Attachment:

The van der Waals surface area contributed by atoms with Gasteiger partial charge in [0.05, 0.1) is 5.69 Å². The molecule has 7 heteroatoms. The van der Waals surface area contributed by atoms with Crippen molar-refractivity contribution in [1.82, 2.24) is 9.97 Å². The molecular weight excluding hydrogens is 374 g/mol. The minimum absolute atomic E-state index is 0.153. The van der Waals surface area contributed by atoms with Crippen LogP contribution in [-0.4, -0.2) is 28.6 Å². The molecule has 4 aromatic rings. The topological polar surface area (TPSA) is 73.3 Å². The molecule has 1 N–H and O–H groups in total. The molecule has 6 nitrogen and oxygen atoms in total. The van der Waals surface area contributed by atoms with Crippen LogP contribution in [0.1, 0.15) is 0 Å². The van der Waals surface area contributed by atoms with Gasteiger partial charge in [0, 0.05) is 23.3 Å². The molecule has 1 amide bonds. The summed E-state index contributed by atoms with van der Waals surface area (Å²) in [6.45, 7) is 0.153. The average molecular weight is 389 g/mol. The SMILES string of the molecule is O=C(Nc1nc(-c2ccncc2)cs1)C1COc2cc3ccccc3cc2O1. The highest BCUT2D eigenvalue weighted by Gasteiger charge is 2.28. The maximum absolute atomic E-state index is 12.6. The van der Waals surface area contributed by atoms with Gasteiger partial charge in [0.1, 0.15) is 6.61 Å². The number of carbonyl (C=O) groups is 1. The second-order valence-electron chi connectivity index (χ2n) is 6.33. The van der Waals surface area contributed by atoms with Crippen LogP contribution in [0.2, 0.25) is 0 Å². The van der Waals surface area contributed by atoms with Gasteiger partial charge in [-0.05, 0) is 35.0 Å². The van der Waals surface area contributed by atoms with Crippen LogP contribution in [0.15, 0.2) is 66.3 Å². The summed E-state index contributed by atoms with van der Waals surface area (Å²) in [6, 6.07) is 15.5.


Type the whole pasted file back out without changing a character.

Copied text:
The van der Waals surface area contributed by atoms with Gasteiger partial charge in [0.05, 0.1) is 5.69 Å². The molecule has 7 heteroatoms. The van der Waals surface area contributed by atoms with Crippen molar-refractivity contribution in [1.82, 2.24) is 9.97 Å². The molecular weight excluding hydrogens is 374 g/mol. The minimum absolute atomic E-state index is 0.153. The van der Waals surface area contributed by atoms with Crippen LogP contribution in [-0.4, -0.2) is 28.6 Å². The molecule has 4 aromatic rings. The topological polar surface area (TPSA) is 73.3 Å². The molecule has 1 N–H and O–H groups in total. The molecule has 6 nitrogen and oxygen atoms in total. The van der Waals surface area contributed by atoms with Crippen LogP contribution in [0.1, 0.15) is 0 Å². The van der Waals surface area contributed by atoms with Gasteiger partial charge in [0, 0.05) is 23.3 Å². The molecule has 1 amide bonds. The summed E-state index contributed by atoms with van der Waals surface area (Å²) in [6.45, 7) is 0.153. The average molecular weight is 389 g/mol. The SMILES string of the molecule is O=C(Nc1nc(-c2ccncc2)cs1)C1COc2cc3ccccc3cc2O1. The highest BCUT2D eigenvalue weighted by Gasteiger charge is 2.28. The maximum absolute atomic E-state index is 12.6. The van der Waals surface area contributed by atoms with Gasteiger partial charge in [0.1, 0.15) is 6.61 Å². The number of carbonyl (C=O) groups is 1. The second-order valence-electron chi connectivity index (χ2n) is 6.33. The van der Waals surface area contributed by atoms with Crippen LogP contribution in [0.2, 0.25) is 0 Å². The van der Waals surface area contributed by atoms with Gasteiger partial charge in [-0.05, 0) is 35.0 Å². The van der Waals surface area contributed by atoms with Crippen LogP contribution in [0.15, 0.2) is 66.3 Å². The summed E-state index contributed by atoms with van der Waals surface area (Å²) in [6, 6.07) is 15.5.